At the heart of this “thirst for ostentation” was the very political essence of the cangaço. “The cangaceiros wouldn’t admit being compared or confused with common bandits; this was an unpardonable offense. They saw themselves as distinct social actors, with the same stature as the ‘coronels’ [the local strongmen],” explains Pericás. This enabled them to use and to overuse their fancy dress: proud of themselves, they also had a taste for the military, promoting their men to positions in the military hierarchy and regarding their members as “soldiers.” “One should note that all military groups hold symbols, insignia and representations of power in high regard. Remember Breznev with so many medals that they couldn’t fit on his chest back in the time of the Soviet Republic? An extremely intelligent person, Lampião turned sewing and embroidery into yet another promotion and status criterion for the band and he himself sewed the garments of his group. Knowing how to make them and to confer them upon his men was a major advantage,” Pernambucano highlights. “One doesn’t round up cattle by slapping your leggings,” the “king” used to say, well aware of a policy of being friendly to ease the discipline that he valued highly. “Esthetics was a tool to infuse the pride of the bandits’ territorial aspirations among the recruits almost instantly. Prior to this esthetic trick, I suppose that this inoculation must have taken quite a while.”
“The bands of cangaceiros were hierarchical structures with clear distinctions between the leaders and the ‘small fry’, who had no voice in the command and held a clearly subordinate position. Many regarded the cangaço leaders as bosses.” “And these commanders also saw themselves like this, almost like the ‘colonels,’ [the local political strongmen], with whom they were on good terms, ascribing themselves a position equal to that of the rural potentates,” states Pericás. Going directly against common sense, the cangaceiro commandants came from traditional families that were relatively well off. Lampião for instance, came from the landowners’ class and had raised cattle. Therefore, says the researcher, the cangaço was not a struggle to reconstruct or modify the traditional social order of the backcountry, as most literature indicates. “They didn’t fight to maintain or to change any political order, but rather in defense of their own interests, via violence, indistinct and indiscriminate. They tried to keep on good terms with the powerful protectors, which could lead, among other things, to attacks against their own people,” says Pericás. Thus, the famous explanation according to which people joined the cangaço because of social dispute or family revenge should be regarded with suspicion. “The cangaceiros described themselves as victims who had been forced to fight for reasons of honor, but this was largely an ‘ethical shield,’ an argument to persuade the impoverished population that they were moved by higher motives, which set them apart from common bandits, which, however, was untrue.” Lampião never regarded helping those in need as a priority. “Generally speaking, they kept the big money and gave the small change to the poor and the churches. And they always made sure that this was publicized, in order to establish a positive image among the people.”
In practice, the cangaceiros’ behavior was similar to that of the “colonels,” who also behaved paternalistically in relation to those that they saw as “their” poor. “They weren’t social bandits and one can even state that their existence was an obstacle to more significant social protest. This notwithstanding, as an independent executor of the silent rage of the rural poor, the cangaceiros enjoyed the popular appeal of a higher agent. Their violence was a gesture admired, a gesture of psychological statement due to the lack of justice and positive change,” believes the historian Linda Lewin, from the University of California, the author of The oligarchical limitations of social banditry in Brazil. Câmara Cascudo had already pointed out that the backcountry man doesn’t admire the criminal, but the brave man.” “The cangaço can be seen as the continuity of the violent backcountry environment, where it was common for non-military men to carry and use arms daily, their life being underscored by moral issues of honor and prestige,” says Pericás. The cangaceiros built themselves an image of wronged men who had entered the world of criminality with good reason. However, if they were violent, the same could be said of the soldiers that pursued them. “The population, which had endured the violence of the authorities, turned to the bandits in response, or because they saw them as the opposite of the agents of the law,” Pericás analyses.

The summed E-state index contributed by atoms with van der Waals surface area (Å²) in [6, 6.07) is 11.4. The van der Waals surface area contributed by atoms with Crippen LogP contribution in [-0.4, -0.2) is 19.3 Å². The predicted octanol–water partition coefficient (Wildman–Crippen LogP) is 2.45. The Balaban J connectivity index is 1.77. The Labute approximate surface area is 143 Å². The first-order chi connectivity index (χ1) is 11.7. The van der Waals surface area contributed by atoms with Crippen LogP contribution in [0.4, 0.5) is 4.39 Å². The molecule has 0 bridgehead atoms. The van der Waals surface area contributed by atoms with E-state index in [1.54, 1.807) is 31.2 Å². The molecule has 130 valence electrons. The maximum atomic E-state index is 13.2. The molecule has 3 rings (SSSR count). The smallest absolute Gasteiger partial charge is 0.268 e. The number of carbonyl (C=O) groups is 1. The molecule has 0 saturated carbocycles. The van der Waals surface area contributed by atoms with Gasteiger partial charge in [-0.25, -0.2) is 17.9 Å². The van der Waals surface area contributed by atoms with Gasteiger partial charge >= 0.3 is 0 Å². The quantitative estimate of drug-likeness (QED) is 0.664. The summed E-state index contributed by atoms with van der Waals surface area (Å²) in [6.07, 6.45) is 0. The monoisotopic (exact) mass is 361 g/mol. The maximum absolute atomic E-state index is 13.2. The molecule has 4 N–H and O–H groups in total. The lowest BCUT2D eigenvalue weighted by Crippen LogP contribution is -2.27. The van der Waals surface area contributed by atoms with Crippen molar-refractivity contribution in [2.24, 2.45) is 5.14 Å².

“With their unmistakable and far from discreet garments, they felt invested in an older mandate, considered more legitimate than the law, which, to them, represented an intrusion from the coast into the rural domains,” adds Pernambucano. The cangaceiros filled the gap of institutional power in the backcountry. “As a parallel power, they represented the true balance in many cases, but a power that, though fluid and inconsistent, appealed to the rural masses,” says Pericás. Over time, however, the cangaço revealed itself as a business, “Cangaço Inc.,” in the words of Pernambucano. “It was a profession of sorts, a means of earning a living. The bandits were equidistant between the ‘people’ and the ‘bosses,’ even though they were closer to the rural elite,” agrees Pericás. As they were “independent,” their image was dissociated from that of the strongmen. “Being nobody’s employees, they were in a sense autonomous, taking from the richer strata of society and the government the monopoly of violence. However, one should always keep in mind that most of the backcountry population, despite being destitute and exploited, despite the lack of jobs and the droughts, did not join the cangaço.” According to the researcher, one of the reasons for the longevity of the “good” recollections people have of the cangaceiros is the fact that the latter were the opposite of the institutional order of things.